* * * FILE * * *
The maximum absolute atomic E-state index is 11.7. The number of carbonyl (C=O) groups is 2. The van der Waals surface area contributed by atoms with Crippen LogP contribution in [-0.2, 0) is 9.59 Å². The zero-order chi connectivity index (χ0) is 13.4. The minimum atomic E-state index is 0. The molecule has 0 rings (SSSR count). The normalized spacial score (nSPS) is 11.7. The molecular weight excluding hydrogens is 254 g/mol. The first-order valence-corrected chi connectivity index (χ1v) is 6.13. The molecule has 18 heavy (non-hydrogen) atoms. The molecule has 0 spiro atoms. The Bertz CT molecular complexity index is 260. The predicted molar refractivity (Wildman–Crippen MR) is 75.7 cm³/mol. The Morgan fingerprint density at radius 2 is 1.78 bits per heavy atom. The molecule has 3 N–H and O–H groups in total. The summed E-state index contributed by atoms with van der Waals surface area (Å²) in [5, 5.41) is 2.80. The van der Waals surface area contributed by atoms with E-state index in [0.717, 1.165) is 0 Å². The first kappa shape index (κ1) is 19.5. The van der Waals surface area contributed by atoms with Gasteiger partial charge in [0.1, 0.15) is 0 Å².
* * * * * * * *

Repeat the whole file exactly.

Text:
The maximum absolute atomic E-state index is 11.7. The number of carbonyl (C=O) groups is 2. The van der Waals surface area contributed by atoms with Crippen LogP contribution in [-0.2, 0) is 9.59 Å². The zero-order chi connectivity index (χ0) is 13.4. The minimum atomic E-state index is 0. The molecule has 0 rings (SSSR count). The normalized spacial score (nSPS) is 11.7. The molecular weight excluding hydrogens is 254 g/mol. The first-order valence-corrected chi connectivity index (χ1v) is 6.13. The molecule has 18 heavy (non-hydrogen) atoms. The molecule has 0 spiro atoms. The Bertz CT molecular complexity index is 260. The predicted molar refractivity (Wildman–Crippen MR) is 75.7 cm³/mol. The Morgan fingerprint density at radius 2 is 1.78 bits per heavy atom. The molecule has 3 N–H and O–H groups in total. The summed E-state index contributed by atoms with van der Waals surface area (Å²) in [5, 5.41) is 2.80. The van der Waals surface area contributed by atoms with E-state index in [0.717, 1.165) is 0 Å². The first kappa shape index (κ1) is 19.5. The van der Waals surface area contributed by atoms with Gasteiger partial charge in [0.1, 0.15) is 0 Å².